Will You Dare to Offend?

Accountability requires confrontation.

Not everyone likes confrontation. We all have different reasons. They depend on the personality of the person you’re dealing with.
Here’s a couple different ways people wrongly deal with conflict.
First, there’s the aggressor. When you bring to him a situation that needs attention, he will use emotion as a weapon against you. Typically, this is anger. He’ll use a loud voice and a frown to try to beat you down. He may say you’re stupid for suggesting anything.
But it’s an act used to manipulate you.
If you don’t believe that, consider this. You can be having a heated argument with your spouse. Suddenly the phone rings. You answer with a meek and pleasant, “Hello?” And this occurred just seconds after you were biting your mate’s head off.
We can choose the emotions we use to get what we want.
The second situation you’ll encounter in a confrontation is the mild mannered milquetoast. She will assume you are right and she is wrong. It won’t matter if that is not the whole truth. She will passively let you have your way. But inside she will focus on the wrong and not improve. In fact, she may even get worse after your suggestion.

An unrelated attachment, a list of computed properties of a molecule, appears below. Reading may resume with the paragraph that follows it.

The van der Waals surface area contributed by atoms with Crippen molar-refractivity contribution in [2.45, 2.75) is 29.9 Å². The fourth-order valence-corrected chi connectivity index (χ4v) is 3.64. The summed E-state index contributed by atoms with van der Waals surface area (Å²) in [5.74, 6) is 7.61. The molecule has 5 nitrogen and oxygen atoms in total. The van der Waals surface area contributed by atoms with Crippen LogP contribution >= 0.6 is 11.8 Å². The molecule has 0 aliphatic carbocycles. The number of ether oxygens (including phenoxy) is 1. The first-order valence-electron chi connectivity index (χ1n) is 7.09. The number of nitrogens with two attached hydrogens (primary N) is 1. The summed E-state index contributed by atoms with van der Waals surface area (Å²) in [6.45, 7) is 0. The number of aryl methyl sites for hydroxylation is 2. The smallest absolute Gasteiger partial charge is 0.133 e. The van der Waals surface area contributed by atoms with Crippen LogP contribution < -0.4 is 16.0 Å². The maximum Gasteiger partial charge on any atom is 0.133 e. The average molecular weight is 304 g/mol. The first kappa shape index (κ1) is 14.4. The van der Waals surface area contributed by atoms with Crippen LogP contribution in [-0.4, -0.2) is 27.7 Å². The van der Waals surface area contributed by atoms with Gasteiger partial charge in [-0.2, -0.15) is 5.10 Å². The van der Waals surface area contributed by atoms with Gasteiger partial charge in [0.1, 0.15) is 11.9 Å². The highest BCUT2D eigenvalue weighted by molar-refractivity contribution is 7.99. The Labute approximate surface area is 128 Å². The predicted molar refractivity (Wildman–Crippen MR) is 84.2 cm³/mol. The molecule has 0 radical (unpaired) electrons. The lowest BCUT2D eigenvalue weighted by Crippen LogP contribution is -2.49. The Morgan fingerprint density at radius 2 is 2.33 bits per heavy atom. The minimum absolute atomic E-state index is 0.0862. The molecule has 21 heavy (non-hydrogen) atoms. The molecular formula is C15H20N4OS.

That’s an act, too. If you meet the aggressor, you might become the milquetoast!
The answer is to assertively respond to confrontation. If you are the one bringing it on, focus on the behavior you’d like to correct. Give suggestions and hear them. Remind the person that your goal is to improve the team as a whole. That means individuals on the team will have to carry their share of the load. If they need help or extra training, they shouldn’t hesitate to ask for it. Leaders should not hesitate to provide everything necessary to equip and prepare the team for success.
So, you may offend someone when you call them to be accountable. That is a risk you take. But there are things you can do to make sure the blow goes where you want it. Don’t be manipulated by emotional outbursts. Don’t give a pass to passive responses. The marketplace doesn’t care about whether we are scared or unprepared. But we should care enough about each other to make the sacrifices necessary to see that everyone can be successful.
Posted in avoiding accountability, confrontation, practicing accountability, The Five Dysfunctions of a Team, Uncategorized, Your Practical Business Guide.

I’m a Writing Coach, a Promotion Strategist, and an Entrepreneur. I help writers engage readers, sell their ideas, and build their tribes. I design non-sleazy promotion plans for artists, writers, and other creatives. When I’m not writing, I love coffee and conversation.